Hand finishing an edge does not require expensive electrical tools, although they do make the process quicker. This is a note on how to get good-looking edges without expensive equipment. Only a few materials are required.
- · A thick sheet of float glass for the grinding plate
- · Aluminium oxide or silicon carbide grit in approximately 80, 180, 400, and 600 grits to act as the abrasive.
- · Wet and dry sandpaper of approximately 1200 and 2400 grits
- · Paint pens (white and gold work well)
- · Paper towels for drying
- · Water for rinsing
- · Large bucket or basin to collect the rinsing water
The thick flat float glass acts as the grinding plate. It is flat and smooth, making the grinding and polishing flat.
If you have a lot of glass to take off to get a straight edge use 60 or 80 grit. If there is not much to take off, start with 120 or 180 grit. There is no need to make deep scratches on the edge that will take time to eliminate, if a finer grit will do the job.
Put 80 (or finer) grit aluminium oxide or silicon carbide on the glass grinding plate and make slurry with water.
|Slurry mixed and the circular motions of grinding can be seen|
Move the edge firmly in circular or figure of eight motion over the grinding plate until flat. If the slurry becomes pasty, add more water as you do not want a thick grinding mix. Maintain the same angle of the glass piece to the grinding plate at all times so you have only one plane of glass to take to a polish.
When the edge is flat, clean and dry the glass, and especially the ground surface to remove all traces of the coarser grit. Set the piece aside to dry.
While the piece is drying, clean off the grinding plate. Scrape off the slurry into a pot set aside for that grit for further use, or into newspaper or other temporary container and then into a waste bin, not the drains. It is a heavy material and will block drains. Rinse the plate off in a basin of water to ensure there are no coarse grains on the glass. The residue will settle to the bottom and you can decant the water off once it clears. These grits are not very expensive so repeated use is not essential, just economical.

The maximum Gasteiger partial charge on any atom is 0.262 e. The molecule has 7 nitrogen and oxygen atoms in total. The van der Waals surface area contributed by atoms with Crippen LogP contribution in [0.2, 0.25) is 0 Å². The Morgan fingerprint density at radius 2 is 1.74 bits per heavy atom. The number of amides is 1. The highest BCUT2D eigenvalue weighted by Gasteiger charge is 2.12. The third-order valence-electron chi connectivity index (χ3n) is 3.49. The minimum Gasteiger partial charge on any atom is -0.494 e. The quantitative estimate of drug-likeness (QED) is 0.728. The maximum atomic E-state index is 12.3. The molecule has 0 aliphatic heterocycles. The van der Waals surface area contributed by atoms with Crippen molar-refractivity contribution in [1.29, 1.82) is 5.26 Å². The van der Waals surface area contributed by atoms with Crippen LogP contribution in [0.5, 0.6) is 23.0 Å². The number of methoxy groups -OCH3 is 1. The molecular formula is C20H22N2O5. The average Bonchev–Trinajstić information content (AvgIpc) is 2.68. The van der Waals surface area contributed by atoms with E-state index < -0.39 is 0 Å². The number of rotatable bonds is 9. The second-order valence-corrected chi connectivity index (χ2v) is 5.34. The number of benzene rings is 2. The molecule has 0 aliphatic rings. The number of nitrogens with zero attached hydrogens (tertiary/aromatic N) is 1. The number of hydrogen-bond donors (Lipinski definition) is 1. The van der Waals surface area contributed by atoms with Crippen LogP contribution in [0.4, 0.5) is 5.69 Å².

The next step is to paint the now dry glass edge with a white paint pen. This will allow you to see when you are ready for the next step, by the disappearance of the paint from the scratches. Of course, if you are grinding a white or other pale glass, a gold paint pen will be better to see those scratches.
While the paint is drying, make a slurry of the next finest grit. Then begin grinding. The first element in each grinding stage is to give an arris to the edge of the glass. This prevents chipping the sharp edges.
When the white paint is gone from the edge, you can progress to the next grit.
At each stage of grinding you can reduce the grit size by half (double the number). This is the generally accepted reduction of grit size to make the removal of the scratches of the previous grit least time consuming. You can reduce the grit size by more than half if you want. Most often reducing grit by large amounts means more time is spent at each stage. Experience will show you how much you can reduce the grit sizes beyond the accepted intervals.
Stopping at 600 or 800 grit will enable an edge to be fire polished with ease and minimum heat.
At each stage you need to clean the glass and grinding plate as for the first change of the grit size. This repeated cleaning usually means that the artist either has separate grinding plates for each grit, or the grinding is saved up until there are a few pieces that need the same treatment.
|A piece of wet and dry sandpaper fixed to a glass plate|
After 800 grit, you may wish to progress to wet and dry sandpaper for the finer polishing, using 1200, 2400 and, if you want. 6000 grit. Fix the paper to a glass plate. Often, simply folding two edges under the glass will be enough. Add water and proceed as for loose grit. Hand finishing to this level will eliminate the need for fire polishing.
Of course, for smaller areas, you may wish to use diamond hand pads. The need to use water and rinse between grits still applies. The diamond hand pads are usually most suitable for short straight edges. The longer ones need the kind of treatment outlined above.